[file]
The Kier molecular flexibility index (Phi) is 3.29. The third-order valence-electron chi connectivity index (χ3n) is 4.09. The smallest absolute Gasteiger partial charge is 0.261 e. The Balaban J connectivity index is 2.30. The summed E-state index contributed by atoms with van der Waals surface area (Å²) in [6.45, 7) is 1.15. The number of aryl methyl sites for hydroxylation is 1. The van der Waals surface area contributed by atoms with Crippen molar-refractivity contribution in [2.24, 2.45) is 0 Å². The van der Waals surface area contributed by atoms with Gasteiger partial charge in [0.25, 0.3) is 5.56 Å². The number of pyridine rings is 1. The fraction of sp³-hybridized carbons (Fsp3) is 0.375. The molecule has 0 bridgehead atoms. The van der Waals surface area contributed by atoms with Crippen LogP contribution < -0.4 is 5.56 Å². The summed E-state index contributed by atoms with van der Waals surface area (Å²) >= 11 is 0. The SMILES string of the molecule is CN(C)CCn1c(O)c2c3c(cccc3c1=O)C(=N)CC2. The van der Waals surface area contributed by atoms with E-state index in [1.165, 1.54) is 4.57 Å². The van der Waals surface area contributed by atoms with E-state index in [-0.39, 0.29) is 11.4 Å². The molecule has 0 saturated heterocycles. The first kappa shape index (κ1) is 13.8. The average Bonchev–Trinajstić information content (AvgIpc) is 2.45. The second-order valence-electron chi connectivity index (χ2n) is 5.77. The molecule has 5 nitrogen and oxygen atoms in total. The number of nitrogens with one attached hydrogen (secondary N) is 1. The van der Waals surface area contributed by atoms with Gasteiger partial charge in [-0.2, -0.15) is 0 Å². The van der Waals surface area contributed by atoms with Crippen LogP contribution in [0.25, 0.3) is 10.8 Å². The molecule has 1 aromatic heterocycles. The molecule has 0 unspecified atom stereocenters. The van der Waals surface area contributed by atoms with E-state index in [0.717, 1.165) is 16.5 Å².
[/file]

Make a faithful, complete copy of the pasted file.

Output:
The Kier molecular flexibility index (Phi) is 3.29. The third-order valence-electron chi connectivity index (χ3n) is 4.09. The smallest absolute Gasteiger partial charge is 0.261 e. The Balaban J connectivity index is 2.30. The summed E-state index contributed by atoms with van der Waals surface area (Å²) in [6.45, 7) is 1.15. The number of aryl methyl sites for hydroxylation is 1. The van der Waals surface area contributed by atoms with Crippen molar-refractivity contribution in [2.24, 2.45) is 0 Å². The van der Waals surface area contributed by atoms with Gasteiger partial charge in [0.25, 0.3) is 5.56 Å². The number of pyridine rings is 1. The fraction of sp³-hybridized carbons (Fsp3) is 0.375. The molecule has 0 bridgehead atoms. The van der Waals surface area contributed by atoms with Crippen LogP contribution < -0.4 is 5.56 Å². The summed E-state index contributed by atoms with van der Waals surface area (Å²) >= 11 is 0. The SMILES string of the molecule is CN(C)CCn1c(O)c2c3c(cccc3c1=O)C(=N)CC2. The van der Waals surface area contributed by atoms with E-state index in [1.165, 1.54) is 4.57 Å². The van der Waals surface area contributed by atoms with E-state index in [-0.39, 0.29) is 11.4 Å². The molecule has 0 saturated heterocycles. The first kappa shape index (κ1) is 13.8. The average Bonchev–Trinajstić information content (AvgIpc) is 2.45. The second-order valence-electron chi connectivity index (χ2n) is 5.77. The molecule has 5 nitrogen and oxygen atoms in total. The number of nitrogens with one attached hydrogen (secondary N) is 1. The van der Waals surface area contributed by atoms with Gasteiger partial charge in [-0.2, -0.15) is 0 Å². The van der Waals surface area contributed by atoms with Crippen LogP contribution in [0.25, 0.3) is 10.8 Å². The molecule has 1 aromatic heterocycles. The molecule has 0 unspecified atom stereocenters. The van der Waals surface area contributed by atoms with E-state index in [0.717, 1.165) is 16.5 Å².